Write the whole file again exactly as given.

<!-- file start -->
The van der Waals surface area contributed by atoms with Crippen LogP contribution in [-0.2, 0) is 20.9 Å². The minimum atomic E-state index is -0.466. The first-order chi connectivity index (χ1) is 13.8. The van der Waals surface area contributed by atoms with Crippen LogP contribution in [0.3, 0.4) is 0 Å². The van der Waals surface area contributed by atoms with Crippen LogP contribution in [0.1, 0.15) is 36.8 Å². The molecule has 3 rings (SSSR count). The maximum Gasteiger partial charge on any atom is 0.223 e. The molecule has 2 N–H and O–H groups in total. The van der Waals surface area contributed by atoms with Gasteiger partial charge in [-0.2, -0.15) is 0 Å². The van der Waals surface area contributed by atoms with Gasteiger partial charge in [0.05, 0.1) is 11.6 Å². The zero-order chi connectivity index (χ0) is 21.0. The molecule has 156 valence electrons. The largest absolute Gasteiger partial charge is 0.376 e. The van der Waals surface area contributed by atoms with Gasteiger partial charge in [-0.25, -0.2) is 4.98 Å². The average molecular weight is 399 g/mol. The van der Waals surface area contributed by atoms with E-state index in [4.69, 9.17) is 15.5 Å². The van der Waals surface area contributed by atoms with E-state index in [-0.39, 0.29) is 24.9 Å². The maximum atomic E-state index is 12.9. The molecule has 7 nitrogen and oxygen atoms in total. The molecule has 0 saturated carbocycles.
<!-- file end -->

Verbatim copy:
The van der Waals surface area contributed by atoms with Crippen LogP contribution in [-0.2, 0) is 20.9 Å². The minimum atomic E-state index is -0.466. The first-order chi connectivity index (χ1) is 13.8. The van der Waals surface area contributed by atoms with Crippen LogP contribution in [0.3, 0.4) is 0 Å². The van der Waals surface area contributed by atoms with Crippen LogP contribution in [0.1, 0.15) is 36.8 Å². The molecule has 3 rings (SSSR count). The maximum Gasteiger partial charge on any atom is 0.223 e. The molecule has 2 N–H and O–H groups in total. The van der Waals surface area contributed by atoms with Gasteiger partial charge in [-0.2, -0.15) is 0 Å². The van der Waals surface area contributed by atoms with Gasteiger partial charge in [0.05, 0.1) is 11.6 Å². The zero-order chi connectivity index (χ0) is 21.0. The molecule has 156 valence electrons. The largest absolute Gasteiger partial charge is 0.376 e. The van der Waals surface area contributed by atoms with Gasteiger partial charge in [-0.25, -0.2) is 4.98 Å². The average molecular weight is 399 g/mol. The van der Waals surface area contributed by atoms with E-state index in [4.69, 9.17) is 15.5 Å². The van der Waals surface area contributed by atoms with E-state index in [-0.39, 0.29) is 24.9 Å². The maximum atomic E-state index is 12.9. The molecule has 7 nitrogen and oxygen atoms in total. The molecule has 0 saturated carbocycles.